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    Definitely get a wireless cyclometer. Sooner or later you'll rip the cable while folding, especially if you get a cheapo cyclometer with a thin wire.

    I'd skip the cadence unit though, you don't need it.

    I also recommend you do a little bit of running, maybe 2-4 miles, twice a week. Short runs won't put much strain on your legs / knees, and will tune you up right quick.

  14. #14
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    I have one folder with a wireless and one with a wire. Both work fine. Route the computer wire along your front brake cable housing to help give it extra protection against breakage when folding.

  15. #15
    Senior Member jnb-rare's Avatar
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    Well, sometimes life throws you a curve-ball.

    I dropped by the LBS and low-and-behold they had (and I fell for) a Mu SL. I've dropped the idea for a bike computer for the moment because the SL has the suspension hub, and the mechanic pointed out that the sensors would probably "miss" each other enough to make it not worthwhile.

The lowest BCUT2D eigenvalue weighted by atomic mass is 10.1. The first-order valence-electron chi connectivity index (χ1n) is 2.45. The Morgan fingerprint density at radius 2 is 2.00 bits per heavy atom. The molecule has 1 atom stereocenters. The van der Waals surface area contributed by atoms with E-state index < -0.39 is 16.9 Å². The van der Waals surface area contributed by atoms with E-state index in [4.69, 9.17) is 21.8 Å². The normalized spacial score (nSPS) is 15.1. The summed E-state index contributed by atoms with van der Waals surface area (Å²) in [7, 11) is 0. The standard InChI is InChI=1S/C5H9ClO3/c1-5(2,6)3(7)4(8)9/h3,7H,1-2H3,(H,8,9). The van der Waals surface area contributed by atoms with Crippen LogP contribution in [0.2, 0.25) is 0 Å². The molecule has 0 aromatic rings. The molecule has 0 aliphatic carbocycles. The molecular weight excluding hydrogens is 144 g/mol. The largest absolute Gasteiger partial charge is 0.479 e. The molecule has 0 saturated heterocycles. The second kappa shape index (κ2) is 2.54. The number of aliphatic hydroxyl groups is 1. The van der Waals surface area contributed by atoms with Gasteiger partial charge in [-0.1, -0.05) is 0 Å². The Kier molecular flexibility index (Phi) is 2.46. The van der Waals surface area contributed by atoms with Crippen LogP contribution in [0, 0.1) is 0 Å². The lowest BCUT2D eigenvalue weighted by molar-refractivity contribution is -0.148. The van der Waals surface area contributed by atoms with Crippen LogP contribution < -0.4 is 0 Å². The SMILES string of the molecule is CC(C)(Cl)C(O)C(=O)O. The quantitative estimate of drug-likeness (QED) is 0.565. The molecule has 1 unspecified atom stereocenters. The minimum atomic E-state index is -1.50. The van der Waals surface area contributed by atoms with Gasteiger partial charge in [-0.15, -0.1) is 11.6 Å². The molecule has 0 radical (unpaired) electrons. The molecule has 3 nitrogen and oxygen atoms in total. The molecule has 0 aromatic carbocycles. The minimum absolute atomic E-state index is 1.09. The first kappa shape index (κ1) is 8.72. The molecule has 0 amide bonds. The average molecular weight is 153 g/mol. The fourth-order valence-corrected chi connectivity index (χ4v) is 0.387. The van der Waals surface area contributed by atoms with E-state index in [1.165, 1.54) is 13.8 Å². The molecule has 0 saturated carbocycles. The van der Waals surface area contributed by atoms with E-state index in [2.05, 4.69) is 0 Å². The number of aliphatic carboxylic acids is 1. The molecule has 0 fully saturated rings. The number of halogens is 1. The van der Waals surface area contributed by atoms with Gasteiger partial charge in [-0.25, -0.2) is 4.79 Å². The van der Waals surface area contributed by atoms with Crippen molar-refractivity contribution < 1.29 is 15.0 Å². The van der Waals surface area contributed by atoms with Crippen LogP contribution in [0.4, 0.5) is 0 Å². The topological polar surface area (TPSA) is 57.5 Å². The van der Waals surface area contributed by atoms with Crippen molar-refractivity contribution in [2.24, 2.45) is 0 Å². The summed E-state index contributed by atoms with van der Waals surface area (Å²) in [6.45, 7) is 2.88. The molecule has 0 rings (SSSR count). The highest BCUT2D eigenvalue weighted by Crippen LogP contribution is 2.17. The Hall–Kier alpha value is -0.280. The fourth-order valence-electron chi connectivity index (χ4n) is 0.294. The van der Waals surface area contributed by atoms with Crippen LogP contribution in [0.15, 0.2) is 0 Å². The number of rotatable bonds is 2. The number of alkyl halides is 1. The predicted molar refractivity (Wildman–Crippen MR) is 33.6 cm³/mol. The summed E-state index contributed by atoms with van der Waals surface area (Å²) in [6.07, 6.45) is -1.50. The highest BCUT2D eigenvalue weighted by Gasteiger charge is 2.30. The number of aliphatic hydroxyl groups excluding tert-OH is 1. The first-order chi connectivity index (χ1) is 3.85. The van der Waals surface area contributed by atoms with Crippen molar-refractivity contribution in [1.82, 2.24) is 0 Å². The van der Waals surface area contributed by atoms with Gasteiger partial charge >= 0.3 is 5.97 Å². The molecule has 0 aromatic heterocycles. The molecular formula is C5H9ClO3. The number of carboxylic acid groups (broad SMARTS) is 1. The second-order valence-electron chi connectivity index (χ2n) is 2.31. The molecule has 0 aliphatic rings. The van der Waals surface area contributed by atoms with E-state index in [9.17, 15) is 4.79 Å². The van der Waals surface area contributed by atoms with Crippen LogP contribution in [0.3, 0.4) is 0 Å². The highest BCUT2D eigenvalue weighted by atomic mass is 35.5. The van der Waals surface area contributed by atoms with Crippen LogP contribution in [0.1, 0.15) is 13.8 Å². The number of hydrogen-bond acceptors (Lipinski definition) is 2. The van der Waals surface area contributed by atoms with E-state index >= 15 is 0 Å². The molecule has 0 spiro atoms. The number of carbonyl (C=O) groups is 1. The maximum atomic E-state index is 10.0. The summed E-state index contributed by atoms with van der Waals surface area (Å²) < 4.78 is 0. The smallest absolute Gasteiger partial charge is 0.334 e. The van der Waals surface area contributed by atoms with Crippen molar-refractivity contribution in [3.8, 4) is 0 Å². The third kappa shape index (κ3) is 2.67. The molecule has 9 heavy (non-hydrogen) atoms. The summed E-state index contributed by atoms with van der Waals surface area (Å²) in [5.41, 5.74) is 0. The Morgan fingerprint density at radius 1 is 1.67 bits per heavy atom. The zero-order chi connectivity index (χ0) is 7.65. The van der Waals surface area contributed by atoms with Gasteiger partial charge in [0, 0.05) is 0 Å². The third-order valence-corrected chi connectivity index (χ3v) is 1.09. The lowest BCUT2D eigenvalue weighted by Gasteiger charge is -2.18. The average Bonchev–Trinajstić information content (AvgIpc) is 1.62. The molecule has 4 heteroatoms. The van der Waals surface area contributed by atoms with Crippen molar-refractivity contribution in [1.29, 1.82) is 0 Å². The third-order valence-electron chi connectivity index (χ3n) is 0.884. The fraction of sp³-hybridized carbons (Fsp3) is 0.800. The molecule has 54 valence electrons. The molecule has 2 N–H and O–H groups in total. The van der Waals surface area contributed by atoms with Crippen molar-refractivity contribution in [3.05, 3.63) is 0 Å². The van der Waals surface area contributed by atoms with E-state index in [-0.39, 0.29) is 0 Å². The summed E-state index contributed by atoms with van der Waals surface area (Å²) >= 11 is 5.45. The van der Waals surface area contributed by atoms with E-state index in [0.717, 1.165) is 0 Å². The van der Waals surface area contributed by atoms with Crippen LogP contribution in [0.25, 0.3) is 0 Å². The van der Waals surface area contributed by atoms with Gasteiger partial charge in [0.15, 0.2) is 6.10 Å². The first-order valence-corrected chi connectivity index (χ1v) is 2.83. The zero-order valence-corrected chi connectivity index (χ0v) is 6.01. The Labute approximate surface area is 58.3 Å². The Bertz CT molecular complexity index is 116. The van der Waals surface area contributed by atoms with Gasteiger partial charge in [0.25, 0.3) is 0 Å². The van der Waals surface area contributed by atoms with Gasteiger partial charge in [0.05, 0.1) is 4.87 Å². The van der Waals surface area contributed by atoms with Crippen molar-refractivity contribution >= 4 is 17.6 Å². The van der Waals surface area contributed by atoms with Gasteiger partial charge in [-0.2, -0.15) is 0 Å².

In typical techie fashion, he suggested that I could put a GPS unit on the SL to track my distance.

  16. #16
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    I got a mid priced Trek computer - with wires and cadence - from my LBS, it didn't alow me to set for 20" wheels so I took it back and they gave me a free upgrade to a more expensive cateye with more or less the same spec (but which works with any wheel size).

  17. #17
    jur
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    Quote Originally Posted by jnb-rare View Post
    I've dropped the idea for a bike computer for the moment because the SL has the suspension hub, and the mechanic pointed out that the sensors would probably "miss" each other enough to make it not worthwhile.
    I would be very surprised if that was a problem, since the Pantour hubs don't move all THAT much.
    My folding bike photo essays www.dekter.net/